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Gain a Proven Edge with Harmonics
10/05/2011 1:30 pm EST
Harmonics are very repeatable patterns that accurately predict high-probability trade set-ups with high risk-reward ratios, explains Derek Frey, who also reviews a recent trade.
There are thousands of different technical analysis patterns that you can read about in books, watch in videos, and read about online.
Our guest today is Derek Frey; he's got harmonic patterns that he uses. He is going to talk about that. So Derek, first of all, what is a Harmonic pattern?
A Harmonic pattern is a series of successive Fibonacci expansion and retracement ratios that come together to form what we call a Harmonic pattern. Once it shows up, it gives us a certain amount of probability.
It doesn't predict the future, of course-nothing really does-but it forecasts a certain amount of probability of what is most likely to happen.
So we use that, we couple that with a favorable risk/reward ratio, and that is ultimately what gives us our mathematical edge that we use thousands of times over to be consistent with.
See related: Make Sure Risk/Reward Is on Your Side
And Derek, you have a chart that shows an example of that.
Yeah, here we have a chart of the euro where we had a butterfly harmonic pattern that showed up recently and gave us about 150 points worth of profit for less than 50 points worth of risk, so we had a 3:1 risk/reward ratio. It has now really completed itself on this move back up.
So is the harmonic pattern the triangles, the blue areas?
Yeah, the blue areas are the pattern. That is the stuff that has to come together to form the pattern. We don't actually trade any of that stuff while it is under construction, so to speak, but you see the little red box there, that is the entry zone, it is called the PRZ, the potential reversal zone.
That is where we get in, and then, in this case, it is a bullish one, so our stops originally were below that box, and after achieving a 50% profit on our original risk, mainly, we have broken even, and so on.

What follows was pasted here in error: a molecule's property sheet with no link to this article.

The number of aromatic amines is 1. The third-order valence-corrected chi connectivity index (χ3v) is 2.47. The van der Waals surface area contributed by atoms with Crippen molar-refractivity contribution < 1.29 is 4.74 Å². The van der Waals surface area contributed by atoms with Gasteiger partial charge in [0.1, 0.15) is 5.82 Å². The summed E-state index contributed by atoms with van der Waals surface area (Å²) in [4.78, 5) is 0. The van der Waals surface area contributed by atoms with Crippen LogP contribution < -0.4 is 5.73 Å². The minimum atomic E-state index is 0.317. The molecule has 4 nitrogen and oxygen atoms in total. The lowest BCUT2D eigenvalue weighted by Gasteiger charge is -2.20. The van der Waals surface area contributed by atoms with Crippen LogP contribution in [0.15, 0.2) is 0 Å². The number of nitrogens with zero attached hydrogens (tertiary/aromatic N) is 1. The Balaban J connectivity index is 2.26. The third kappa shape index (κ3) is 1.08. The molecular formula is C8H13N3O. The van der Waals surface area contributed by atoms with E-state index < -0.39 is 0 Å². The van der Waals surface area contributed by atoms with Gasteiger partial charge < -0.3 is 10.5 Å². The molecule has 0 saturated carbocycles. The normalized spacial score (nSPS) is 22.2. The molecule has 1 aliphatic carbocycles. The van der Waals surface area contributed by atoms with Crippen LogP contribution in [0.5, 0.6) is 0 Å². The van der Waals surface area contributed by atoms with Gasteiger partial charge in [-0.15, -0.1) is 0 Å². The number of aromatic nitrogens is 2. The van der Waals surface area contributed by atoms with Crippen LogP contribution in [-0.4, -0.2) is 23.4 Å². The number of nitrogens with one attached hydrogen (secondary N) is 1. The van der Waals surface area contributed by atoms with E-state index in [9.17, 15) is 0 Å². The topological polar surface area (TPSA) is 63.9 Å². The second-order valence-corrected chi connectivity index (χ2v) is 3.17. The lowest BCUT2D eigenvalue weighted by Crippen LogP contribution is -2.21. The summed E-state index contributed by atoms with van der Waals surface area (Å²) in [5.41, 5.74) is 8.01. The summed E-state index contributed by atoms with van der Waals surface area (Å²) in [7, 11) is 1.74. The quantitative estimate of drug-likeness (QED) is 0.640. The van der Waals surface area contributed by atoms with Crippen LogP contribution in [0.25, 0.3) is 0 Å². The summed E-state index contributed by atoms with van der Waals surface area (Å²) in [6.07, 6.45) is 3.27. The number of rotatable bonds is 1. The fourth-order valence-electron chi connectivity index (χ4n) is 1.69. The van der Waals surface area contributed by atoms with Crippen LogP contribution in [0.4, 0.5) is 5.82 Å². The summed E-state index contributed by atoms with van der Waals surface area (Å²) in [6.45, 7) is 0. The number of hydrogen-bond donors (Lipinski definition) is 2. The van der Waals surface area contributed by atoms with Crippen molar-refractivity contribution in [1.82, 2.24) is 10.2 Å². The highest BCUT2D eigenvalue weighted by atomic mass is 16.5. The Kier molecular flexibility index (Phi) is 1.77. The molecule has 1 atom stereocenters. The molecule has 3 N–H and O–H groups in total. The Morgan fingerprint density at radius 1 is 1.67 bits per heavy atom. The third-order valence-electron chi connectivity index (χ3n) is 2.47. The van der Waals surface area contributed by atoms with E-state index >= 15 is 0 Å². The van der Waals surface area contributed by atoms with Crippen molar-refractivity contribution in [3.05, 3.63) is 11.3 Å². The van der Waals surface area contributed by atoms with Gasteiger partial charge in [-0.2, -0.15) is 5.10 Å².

So once the pattern enters this box, that is the point you would buy
Yeah, it is a little more complicated than that because there has to be a certain amount of favorable positive expectancy or risk/reward ratio in it for it to qualify as one that we would actually take.
That is what I was saying before; there are many, many patterns that show up, but we go through a process and it is really based on risk to reward.
How do you determine that risk to reward on a chart like this?
Well the risk is of course your entry to your stop, and for the reward, we use a target on what is called the B point, which is the center between where the two triangles touch each other; basically, the heart of the pattern, so to speak.
So simply measuring whatever your entry point would be back to that point versus your entry point to the stop, and if the ratio is (in my world) at least 1.5 to 1 or greater, you are good to go.
So how did you come across harmonic patterns, or how did you settle on this when there are so many patterns out there to watch?
The original pattern is the Gartley pattern, and that of course was discovered by H.M. Gartley back in the 1930's. I read his book a long time ago and it piqued my interest, basically, and I was searching for something that would give me a really solid statistical edge.
I don't even get into trades anymore unless I have at least a 70% edge, and that is because of these, because they are a minimum threshold for them to even show up. I have to have at least 70%, so that is a solid edge.
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